Thinking big: EY Entrepreneurial Winning Women™

Work on the business, rather than in it

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Leading differently


I have made changes in...

Leading differently
Since the Strategic Growth Forum, I have focused on becoming a better, stronger leader — taking a step back to look at the business and where we want to grow.Lili Hall
Founder and CEO, KNOCK inc.

Once an entrepreneur decides that dramatic growth is possible for her company, she can no longer run every aspect of the business.

Leading differently

Leading differently

She has to allocate her time and energy to strategic priorities and focus on achieving big goals. That means building a leadership team to whom she can delegate significant operational responsibilities, so she can find the space to promote the business and envision the future.

However, observers of women entrepreneurs say a frequent mistake women make is spending too much time working in the business, and not enough time working on it.

"Men at the same stage of growth no doubt experience many of the same challenges in carving out the time necessary for thinking and learning," says Babson College's Shubert. "But for women, the desire to throw themselves into the business 200% is very emotional. They fall in love with their business, which can make it hard to look outward, to stay open to new possibilities and to share the responsibility for growth with others."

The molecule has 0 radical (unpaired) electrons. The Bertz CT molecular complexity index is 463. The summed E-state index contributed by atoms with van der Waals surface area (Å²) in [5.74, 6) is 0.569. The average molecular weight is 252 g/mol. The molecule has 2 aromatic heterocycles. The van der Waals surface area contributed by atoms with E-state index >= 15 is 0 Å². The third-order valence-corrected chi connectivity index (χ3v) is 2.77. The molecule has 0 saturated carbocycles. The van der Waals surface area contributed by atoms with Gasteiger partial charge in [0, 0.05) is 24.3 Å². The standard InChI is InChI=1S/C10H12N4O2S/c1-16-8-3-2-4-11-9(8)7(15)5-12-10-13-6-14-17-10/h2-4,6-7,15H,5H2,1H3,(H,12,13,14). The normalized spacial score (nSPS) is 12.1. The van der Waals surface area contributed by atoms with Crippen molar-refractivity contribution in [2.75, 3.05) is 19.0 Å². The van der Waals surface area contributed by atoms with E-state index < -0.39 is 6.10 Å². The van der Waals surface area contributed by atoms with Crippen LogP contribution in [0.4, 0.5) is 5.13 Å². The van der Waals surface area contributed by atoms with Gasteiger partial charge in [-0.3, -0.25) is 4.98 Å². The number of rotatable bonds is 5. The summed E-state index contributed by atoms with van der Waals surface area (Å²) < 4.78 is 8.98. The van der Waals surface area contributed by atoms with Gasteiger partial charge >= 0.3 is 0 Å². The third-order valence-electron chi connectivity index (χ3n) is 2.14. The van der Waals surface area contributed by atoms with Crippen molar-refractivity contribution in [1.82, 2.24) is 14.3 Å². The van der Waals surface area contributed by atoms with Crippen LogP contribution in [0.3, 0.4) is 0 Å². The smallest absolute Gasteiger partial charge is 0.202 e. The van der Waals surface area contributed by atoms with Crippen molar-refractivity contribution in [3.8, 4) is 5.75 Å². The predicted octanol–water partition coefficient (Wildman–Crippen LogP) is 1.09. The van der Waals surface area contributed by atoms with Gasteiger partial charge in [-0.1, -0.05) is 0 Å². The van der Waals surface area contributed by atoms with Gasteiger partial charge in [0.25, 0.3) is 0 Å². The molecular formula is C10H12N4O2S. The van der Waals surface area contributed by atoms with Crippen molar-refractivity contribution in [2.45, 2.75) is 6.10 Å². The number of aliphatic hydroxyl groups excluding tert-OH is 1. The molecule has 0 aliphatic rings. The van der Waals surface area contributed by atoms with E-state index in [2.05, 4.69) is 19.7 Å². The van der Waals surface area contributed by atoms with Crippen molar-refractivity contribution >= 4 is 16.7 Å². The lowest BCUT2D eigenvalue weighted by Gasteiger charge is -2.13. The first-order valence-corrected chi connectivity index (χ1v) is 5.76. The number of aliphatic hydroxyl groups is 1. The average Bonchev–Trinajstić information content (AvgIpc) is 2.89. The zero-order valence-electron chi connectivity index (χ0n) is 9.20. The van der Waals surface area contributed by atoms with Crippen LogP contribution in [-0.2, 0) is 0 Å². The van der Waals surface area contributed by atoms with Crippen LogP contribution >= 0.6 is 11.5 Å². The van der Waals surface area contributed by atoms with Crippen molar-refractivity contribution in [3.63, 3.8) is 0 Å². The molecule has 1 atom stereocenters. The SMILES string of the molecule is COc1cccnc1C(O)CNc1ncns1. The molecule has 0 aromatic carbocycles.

Yet disconnecting emotionally is exactly what experienced entrepreneurs and investors recommend. "It's hard to let your firstborn go," admits serial entrepreneur and program judge Rob Scott. "But you've got to get straight in your mind what your end goal is, whether an IPO, acquisitions or an exit — and you need to have a team you can trust to pack your parachute."

Inspired by the program, many of the Entrepreneurial Winning Women have put in place new management teams designed to free them up to lead. And they have made strategic use of other tools as well, including business reporting that gives them a better handle on the state of their companies.

Sue Rice, founder and President of Cavanagh Services Group, says “Although I don’t have hundreds of employees to delegate to, I now see that as the owner, I am responsible for strategic planning and vision. If I get caught up in administrative stuff, I am not doing my company, myself or my employees any justice."

“There is no way to book loads of freight personally and still scale the business,” Carole Borden says of her transportation company. She recalls a conversation with judge Howard Brodsky that struck a chord. “Howard talked to me about the need for CEOs to have critical data visible, so we can decide when to observe and when to react.”




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